Our study is limited to gynecologic surgery patients within one healthcare system in the U.S. South. Results may differ in larger or other kinds of health systems or for other health conditions. As with claims research, data are often reported by surgeons rather than from the patients themselves. As a consequence, some key variables, such as race, may differ from what patients would self-report themselves. Further research could supplement EMR-derived quantitative study designs with qualitative work or with direct patient surveys. We also were underpowered to examine hysterectomy among Asian-American, American Indian, and individuals of other racial or ethnic groups. In particular, Asian-Americans had very low numbers of hysterectomy in our sample, reflecting a relatively small proportion within the catchment area for this health system and their low rates of hysterectomy in the South [29]. An additional challenge with studying American Indian populations is that health services databases typically have low sensitivity for identifying them [30]. However, we believe that these descriptive analyses in these groups will serve as a foundation for future research for these groups, who are often, unfortunately, excluded from gynecologic health research. Much health services research that investigates influences on outcomes focuses on patient individual and residential environments and neglects multilevel health care factors.


We demonstrated that it is possible to assemble a socioeconomically, racial/ethnically and clinically diverse patient cohort of premenopausal patients using EMR data and link that patient population to surgeon and health care setting data. By considering differences in a single state, we minimized confounding by regional variation in practice. Rather than relying solely on diagnostic codes at single clinical sites, we leveraged richer clinical data. Finally, we included uninsured patients and demonstrated that these patients differ sociodemographically and clinically from insured patients. Other studies that exclude these patients by design are not accurately representing the patient population for premenopausal hysterectomy. Application of this study design will allow for further innovation and exploration of the understudied research area of gynecologic health [13, 31].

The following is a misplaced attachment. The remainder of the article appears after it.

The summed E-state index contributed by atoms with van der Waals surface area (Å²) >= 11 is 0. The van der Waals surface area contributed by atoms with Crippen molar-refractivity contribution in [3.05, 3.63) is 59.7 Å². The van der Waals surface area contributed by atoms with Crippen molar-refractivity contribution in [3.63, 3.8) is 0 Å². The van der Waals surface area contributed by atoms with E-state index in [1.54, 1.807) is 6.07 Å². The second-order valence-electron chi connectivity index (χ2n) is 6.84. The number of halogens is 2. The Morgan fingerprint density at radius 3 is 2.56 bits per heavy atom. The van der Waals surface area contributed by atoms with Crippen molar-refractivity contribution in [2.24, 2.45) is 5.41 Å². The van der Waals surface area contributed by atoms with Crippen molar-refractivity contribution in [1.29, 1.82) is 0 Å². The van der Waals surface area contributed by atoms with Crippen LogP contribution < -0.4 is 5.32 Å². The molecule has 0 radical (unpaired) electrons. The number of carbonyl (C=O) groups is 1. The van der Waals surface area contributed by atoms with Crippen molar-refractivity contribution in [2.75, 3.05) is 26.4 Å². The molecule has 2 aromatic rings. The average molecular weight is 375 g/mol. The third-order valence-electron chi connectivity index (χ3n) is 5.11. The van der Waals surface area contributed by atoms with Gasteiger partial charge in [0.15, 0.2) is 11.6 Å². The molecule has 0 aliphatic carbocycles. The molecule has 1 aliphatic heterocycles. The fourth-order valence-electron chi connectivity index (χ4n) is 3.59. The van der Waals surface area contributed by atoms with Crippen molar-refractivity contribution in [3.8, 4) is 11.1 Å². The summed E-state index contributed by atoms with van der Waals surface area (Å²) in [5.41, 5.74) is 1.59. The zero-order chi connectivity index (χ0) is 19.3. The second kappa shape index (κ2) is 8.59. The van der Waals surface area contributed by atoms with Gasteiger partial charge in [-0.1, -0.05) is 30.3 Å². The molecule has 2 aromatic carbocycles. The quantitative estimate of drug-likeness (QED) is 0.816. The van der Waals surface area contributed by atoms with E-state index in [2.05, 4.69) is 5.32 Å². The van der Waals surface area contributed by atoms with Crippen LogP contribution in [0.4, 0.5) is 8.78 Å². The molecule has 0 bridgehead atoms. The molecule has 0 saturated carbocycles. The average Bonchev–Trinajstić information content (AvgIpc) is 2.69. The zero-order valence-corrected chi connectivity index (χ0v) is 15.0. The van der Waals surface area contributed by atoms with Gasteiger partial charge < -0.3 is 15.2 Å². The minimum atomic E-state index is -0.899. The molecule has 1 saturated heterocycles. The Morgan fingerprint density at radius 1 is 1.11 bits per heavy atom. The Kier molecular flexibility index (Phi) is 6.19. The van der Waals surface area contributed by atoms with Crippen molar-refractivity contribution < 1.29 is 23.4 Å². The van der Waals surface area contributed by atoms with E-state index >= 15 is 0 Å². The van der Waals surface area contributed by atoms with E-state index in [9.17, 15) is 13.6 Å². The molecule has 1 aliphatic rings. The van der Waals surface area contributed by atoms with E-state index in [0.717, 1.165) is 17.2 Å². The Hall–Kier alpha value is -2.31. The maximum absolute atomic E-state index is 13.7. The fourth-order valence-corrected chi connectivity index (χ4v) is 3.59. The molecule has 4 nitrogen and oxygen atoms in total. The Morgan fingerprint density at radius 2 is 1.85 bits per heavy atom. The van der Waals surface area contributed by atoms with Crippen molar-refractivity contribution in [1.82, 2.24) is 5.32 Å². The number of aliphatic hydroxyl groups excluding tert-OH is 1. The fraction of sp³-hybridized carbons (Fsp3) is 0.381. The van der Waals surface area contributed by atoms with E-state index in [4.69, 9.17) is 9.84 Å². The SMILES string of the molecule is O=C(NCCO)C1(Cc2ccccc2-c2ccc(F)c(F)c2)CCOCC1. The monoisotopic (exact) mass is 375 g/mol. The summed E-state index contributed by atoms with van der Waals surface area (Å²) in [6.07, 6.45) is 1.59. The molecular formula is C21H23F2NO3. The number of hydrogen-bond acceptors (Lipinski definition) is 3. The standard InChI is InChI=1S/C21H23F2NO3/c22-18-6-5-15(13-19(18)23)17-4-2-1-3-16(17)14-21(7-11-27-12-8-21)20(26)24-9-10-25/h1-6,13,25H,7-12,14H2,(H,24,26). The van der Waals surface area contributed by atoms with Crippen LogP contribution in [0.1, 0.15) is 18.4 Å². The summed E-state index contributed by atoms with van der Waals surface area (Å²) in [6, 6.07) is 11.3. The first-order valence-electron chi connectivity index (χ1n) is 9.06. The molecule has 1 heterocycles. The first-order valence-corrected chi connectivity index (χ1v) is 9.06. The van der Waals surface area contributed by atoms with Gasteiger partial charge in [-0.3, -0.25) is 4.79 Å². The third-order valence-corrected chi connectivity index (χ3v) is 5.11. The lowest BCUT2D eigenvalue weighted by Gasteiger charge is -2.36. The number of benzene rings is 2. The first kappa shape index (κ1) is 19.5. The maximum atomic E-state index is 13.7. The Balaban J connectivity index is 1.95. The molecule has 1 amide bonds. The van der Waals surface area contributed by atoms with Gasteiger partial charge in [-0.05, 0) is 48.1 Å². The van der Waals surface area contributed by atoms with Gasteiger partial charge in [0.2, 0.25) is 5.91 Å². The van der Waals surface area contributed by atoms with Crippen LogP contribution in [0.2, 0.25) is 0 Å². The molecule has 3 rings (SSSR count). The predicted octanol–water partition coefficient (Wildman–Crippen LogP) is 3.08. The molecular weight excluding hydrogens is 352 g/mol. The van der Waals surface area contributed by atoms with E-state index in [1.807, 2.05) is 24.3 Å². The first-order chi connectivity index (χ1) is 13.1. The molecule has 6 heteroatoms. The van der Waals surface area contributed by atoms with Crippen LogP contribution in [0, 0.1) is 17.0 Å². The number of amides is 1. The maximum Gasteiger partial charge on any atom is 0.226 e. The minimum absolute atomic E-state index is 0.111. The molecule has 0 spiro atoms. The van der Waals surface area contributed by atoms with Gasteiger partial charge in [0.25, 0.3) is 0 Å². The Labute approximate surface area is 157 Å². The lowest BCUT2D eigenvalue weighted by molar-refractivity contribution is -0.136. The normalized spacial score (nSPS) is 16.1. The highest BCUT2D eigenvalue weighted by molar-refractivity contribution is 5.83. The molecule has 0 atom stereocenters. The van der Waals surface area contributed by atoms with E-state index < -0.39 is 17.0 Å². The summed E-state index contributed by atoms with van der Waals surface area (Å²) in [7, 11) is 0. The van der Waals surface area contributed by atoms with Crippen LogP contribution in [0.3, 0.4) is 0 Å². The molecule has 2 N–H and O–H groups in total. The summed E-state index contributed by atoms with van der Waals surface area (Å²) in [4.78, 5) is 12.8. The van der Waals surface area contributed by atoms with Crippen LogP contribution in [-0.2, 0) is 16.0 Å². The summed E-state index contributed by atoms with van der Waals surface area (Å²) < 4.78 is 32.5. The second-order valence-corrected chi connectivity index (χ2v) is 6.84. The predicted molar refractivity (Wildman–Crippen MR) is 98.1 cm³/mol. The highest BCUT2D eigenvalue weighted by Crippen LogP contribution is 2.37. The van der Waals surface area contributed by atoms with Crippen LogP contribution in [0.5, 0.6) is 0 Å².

Availability of data and materials

The datasets generated and analyzed for the CHC study are not publicly available due to the terms of the data use agreement set by The North Carolina Translational and Clinical Sciences Institute (NC TRACS) who own and administer these data. The authors of this study cannot distribute these data to other entities due to the legal terms of this data use agreement. Access to the data for research purposes requires specific permissions from the NC TRACS. Researchers can place a data request at < > Additionally, researchers can direct any data access questions to NC TRACS at <> or the corresponding author.



Carolina Hysterectomy Cohort


Electronic Medical Records


United States


Abnormal Uterine Bleeding


Dysfunctional Uterine Bleeding


Socio-economic Status


Interquartile range